With my Rule of Thirds overlaid on the capture, I examined the image for items that could be sacrificed and items that needed removal for the sake of distraction relief. Marked in read were the problem areas I saw. The edges of the seamless needed to be eliminated. Whether I cropped the area outside the seamless off or filled it in with white, that area had to go. Because this is Holy Crop! it was cropped off. I wanted to leave my daughter in frame to give a more robust story to the puppy’s pose. He is looking at her – she is looking at him. That interaction is powerful! The angles of their lines of sight, suggest a diagonal composition.
Cropping to the edge of the seamless right and left tightened up the composition nicely but left a little too much space to the right. The space under Ludo’s feet was pretty close to where I wanted it so I let it stay untouched. I only had a partial face of Whitney to begin with so I didn’t risk cutting any more out off of the top. One eye was enough to establish the line of sight. With pretty close to a full arm and part of the upper torso, I was confident I had enough person to scream ‘person’.
Let’s talk about balance. Good composition has a balance. Though Whitney is bigger than Ludo, Ludo is closer to camera than Whitney. Ludo is darker than Whitney meaning he holds the weight of the photo. Ludo is also the primary subject of the photo. The trick to balancing Whitney in the upper left with Ludo in the lower right is manage space.
I’ve blacked out the four ninth sections of the image where nothing is taking place. It is just empty space. To balance the two entities and compose them successfully in the corners, I have to keep them within these bounds. Both square areas need to have reasonable composition respectively when viewed as disjoint images for this to work. The angle between the centers of the two square areas needs to be approximately the angle of the line joining the eyes of both. A little fine tweaking of the right edge inward allowed me to ensure that the angle worked.
Ludo takes up four squares. Whitney takes up one square. Their positions in space satisfy the balance between the objects and their relationship as defined by the line of sight. What we are left with is a portrait of a puppy, owner and the story of their first photo session together.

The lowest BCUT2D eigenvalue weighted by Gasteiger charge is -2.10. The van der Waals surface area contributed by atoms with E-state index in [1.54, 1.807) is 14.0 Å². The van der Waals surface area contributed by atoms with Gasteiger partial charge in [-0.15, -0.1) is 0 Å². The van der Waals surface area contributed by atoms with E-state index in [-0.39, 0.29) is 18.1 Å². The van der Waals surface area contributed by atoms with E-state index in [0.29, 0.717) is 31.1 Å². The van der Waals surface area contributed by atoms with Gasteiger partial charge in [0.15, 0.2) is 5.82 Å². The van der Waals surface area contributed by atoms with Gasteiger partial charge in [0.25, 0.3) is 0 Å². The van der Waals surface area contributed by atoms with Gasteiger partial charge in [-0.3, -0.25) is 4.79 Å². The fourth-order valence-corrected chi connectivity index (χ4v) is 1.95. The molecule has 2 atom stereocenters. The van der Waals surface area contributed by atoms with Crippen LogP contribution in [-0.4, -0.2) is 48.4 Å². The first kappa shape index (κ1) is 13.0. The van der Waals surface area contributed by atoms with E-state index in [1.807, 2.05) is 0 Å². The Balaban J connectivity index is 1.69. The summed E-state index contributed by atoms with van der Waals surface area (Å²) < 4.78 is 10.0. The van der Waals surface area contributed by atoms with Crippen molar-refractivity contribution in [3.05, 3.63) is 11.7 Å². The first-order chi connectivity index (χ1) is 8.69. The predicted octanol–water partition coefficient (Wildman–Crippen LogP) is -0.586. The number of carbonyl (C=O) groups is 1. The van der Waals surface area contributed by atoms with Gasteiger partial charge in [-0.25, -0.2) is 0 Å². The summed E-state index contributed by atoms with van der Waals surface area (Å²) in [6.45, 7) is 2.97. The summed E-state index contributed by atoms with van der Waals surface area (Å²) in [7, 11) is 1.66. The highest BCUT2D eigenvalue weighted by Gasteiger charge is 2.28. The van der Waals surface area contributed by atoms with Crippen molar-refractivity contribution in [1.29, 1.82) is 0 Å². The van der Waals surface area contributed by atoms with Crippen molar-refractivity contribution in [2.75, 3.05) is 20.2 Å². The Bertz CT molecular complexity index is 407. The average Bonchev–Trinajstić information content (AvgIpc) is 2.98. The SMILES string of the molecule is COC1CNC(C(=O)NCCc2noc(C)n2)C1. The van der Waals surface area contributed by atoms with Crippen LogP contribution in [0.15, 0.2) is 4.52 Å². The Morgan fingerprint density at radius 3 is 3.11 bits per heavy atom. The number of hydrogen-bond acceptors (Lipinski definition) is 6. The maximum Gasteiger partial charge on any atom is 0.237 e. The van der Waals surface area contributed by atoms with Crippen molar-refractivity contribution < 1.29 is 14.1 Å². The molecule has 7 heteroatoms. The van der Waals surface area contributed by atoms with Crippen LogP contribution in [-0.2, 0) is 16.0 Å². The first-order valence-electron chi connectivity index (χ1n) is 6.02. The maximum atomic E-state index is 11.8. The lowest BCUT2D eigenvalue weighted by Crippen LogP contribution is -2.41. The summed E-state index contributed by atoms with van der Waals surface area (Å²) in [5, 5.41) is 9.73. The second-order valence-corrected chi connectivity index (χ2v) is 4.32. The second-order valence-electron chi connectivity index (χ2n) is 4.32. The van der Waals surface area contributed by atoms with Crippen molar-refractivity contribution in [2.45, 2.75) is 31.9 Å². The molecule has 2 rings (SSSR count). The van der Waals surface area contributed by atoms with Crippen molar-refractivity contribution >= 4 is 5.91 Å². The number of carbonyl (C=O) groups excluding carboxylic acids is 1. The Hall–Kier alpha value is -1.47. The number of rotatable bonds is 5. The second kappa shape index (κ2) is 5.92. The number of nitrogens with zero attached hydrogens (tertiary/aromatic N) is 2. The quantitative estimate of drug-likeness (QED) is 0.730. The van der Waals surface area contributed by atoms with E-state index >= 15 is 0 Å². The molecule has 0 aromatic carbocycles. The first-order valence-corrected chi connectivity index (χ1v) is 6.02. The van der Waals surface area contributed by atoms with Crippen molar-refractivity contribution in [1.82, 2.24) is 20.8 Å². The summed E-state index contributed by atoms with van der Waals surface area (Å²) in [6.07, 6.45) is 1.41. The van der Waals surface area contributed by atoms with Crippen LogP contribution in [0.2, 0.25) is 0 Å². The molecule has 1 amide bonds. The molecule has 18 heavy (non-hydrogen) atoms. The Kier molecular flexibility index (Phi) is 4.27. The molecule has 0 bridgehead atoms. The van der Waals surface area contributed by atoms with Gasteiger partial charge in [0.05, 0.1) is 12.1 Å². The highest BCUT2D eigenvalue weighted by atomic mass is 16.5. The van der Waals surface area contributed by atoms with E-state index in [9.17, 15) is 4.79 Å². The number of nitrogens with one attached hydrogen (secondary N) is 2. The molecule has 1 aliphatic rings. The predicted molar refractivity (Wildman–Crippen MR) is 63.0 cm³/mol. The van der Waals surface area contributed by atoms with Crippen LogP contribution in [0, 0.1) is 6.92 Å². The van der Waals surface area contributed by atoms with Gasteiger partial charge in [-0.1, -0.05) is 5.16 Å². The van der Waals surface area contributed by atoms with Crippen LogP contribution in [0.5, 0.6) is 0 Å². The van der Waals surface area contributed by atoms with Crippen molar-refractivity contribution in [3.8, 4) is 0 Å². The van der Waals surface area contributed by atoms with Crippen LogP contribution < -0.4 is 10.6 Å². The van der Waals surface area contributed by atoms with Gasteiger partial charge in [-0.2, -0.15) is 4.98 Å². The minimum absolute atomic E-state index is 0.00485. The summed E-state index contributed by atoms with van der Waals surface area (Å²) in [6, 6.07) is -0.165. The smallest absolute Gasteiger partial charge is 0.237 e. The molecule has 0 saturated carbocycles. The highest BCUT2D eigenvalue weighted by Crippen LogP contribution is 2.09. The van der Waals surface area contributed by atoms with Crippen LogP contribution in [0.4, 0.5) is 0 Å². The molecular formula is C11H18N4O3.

Composition is possible working from the corners. Watch your interaction of your corner subjects and give proper presence to the subject and their supporting players! Balance and motion are key. Compose each corner separately and make sure the relative positions support the movement of our eyes around the image.
Now, let’s see some of your cornered subjects!
Rikk Flohr © 2016
Adobe has announced the release of Adobe Photoshop Lightroom CC2015.4/6.4. This update provides the usual new camera support, new lens support, bug fixes, performance enhancements, and new camera tethering support. Complete details can be found at the Lightroom Journal Blog.
The cool announcement as far as Holy Crop! is concerned is a new feature for the Creative Cloud subscribers of Lightroom. And, it is a Crop-Related Tool!
Below the Auto Crop check box is a new slider called Boundary Warp. Boundary Warp is a new feature that allows you to deal with the irregular boundaries left after stitching together a panorama. You can see in the three-image sample stitch above that there are white spaces (transparent areas) left top and bottom after invoking Photo Merge. Sliding the Boundary Warp slider off of zero, Lightroom will attempt to fill in these transparent areas – intelligently.
As I slide the Boundary Warp slider toward 100, portions of the image expand to remove the empty areas left by the stitching process – all without leaving Lightroom! If you want to avoid creating a massive Tiff file and round-tripping to Photoshop, this is a good option. Formerly Auto Crop would chop off the extra pixels to eliminate the empty space or you could use Photoshop Content Aware Fill to work those image out. The beauty of Boundary Warp is in the DNG File that is your result. No baked-in settings of a Tiff and no huge disk space requirements are your benefits. Give it a try!
Rikk Flohr © 2016